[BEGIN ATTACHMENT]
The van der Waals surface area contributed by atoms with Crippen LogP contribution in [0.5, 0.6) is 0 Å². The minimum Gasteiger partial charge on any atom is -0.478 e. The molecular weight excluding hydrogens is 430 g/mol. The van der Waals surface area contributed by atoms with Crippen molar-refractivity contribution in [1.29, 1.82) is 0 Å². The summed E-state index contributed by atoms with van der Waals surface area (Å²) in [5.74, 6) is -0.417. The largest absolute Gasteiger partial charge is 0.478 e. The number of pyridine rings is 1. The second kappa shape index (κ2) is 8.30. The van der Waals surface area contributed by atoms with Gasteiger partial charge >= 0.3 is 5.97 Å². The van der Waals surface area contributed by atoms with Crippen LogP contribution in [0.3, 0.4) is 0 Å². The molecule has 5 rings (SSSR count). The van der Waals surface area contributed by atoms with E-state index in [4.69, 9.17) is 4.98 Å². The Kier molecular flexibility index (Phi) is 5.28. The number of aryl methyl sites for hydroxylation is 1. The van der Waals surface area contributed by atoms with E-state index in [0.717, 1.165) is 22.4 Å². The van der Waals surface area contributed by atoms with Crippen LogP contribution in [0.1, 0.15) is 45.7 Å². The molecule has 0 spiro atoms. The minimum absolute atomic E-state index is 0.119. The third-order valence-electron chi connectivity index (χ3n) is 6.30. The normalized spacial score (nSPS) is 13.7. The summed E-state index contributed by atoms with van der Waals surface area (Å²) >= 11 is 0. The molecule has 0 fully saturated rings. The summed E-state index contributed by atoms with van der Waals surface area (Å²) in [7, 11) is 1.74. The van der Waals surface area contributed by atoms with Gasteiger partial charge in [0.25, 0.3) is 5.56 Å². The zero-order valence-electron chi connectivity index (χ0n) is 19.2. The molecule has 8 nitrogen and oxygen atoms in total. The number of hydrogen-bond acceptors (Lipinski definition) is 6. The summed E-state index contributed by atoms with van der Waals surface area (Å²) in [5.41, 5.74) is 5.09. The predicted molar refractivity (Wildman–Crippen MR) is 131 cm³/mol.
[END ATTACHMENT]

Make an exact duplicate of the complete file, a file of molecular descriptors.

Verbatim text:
The van der Waals surface area contributed by atoms with Crippen LogP contribution in [0.5, 0.6) is 0 Å². The minimum Gasteiger partial charge on any atom is -0.478 e. The molecular weight excluding hydrogens is 430 g/mol. The van der Waals surface area contributed by atoms with Crippen molar-refractivity contribution in [1.29, 1.82) is 0 Å². The summed E-state index contributed by atoms with van der Waals surface area (Å²) in [5.74, 6) is -0.417. The largest absolute Gasteiger partial charge is 0.478 e. The number of pyridine rings is 1. The second kappa shape index (κ2) is 8.30. The van der Waals surface area contributed by atoms with Gasteiger partial charge >= 0.3 is 5.97 Å². The van der Waals surface area contributed by atoms with Crippen LogP contribution in [0.3, 0.4) is 0 Å². The molecule has 5 rings (SSSR count). The van der Waals surface area contributed by atoms with E-state index in [4.69, 9.17) is 4.98 Å². The Kier molecular flexibility index (Phi) is 5.28. The number of aryl methyl sites for hydroxylation is 1. The van der Waals surface area contributed by atoms with E-state index in [0.717, 1.165) is 22.4 Å². The van der Waals surface area contributed by atoms with Crippen LogP contribution in [0.1, 0.15) is 45.7 Å². The molecule has 0 spiro atoms. The minimum absolute atomic E-state index is 0.119. The third-order valence-electron chi connectivity index (χ3n) is 6.30. The normalized spacial score (nSPS) is 13.7. The summed E-state index contributed by atoms with van der Waals surface area (Å²) >= 11 is 0. The molecule has 0 fully saturated rings. The summed E-state index contributed by atoms with van der Waals surface area (Å²) in [7, 11) is 1.74. The van der Waals surface area contributed by atoms with Gasteiger partial charge in [0.25, 0.3) is 5.56 Å². The zero-order valence-electron chi connectivity index (χ0n) is 19.2. The molecule has 8 nitrogen and oxygen atoms in total. The number of hydrogen-bond acceptors (Lipinski definition) is 6. The summed E-state index contributed by atoms with van der Waals surface area (Å²) in [5.41, 5.74) is 5.09. The predicted molar refractivity (Wildman–Crippen MR) is 131 cm³/mol.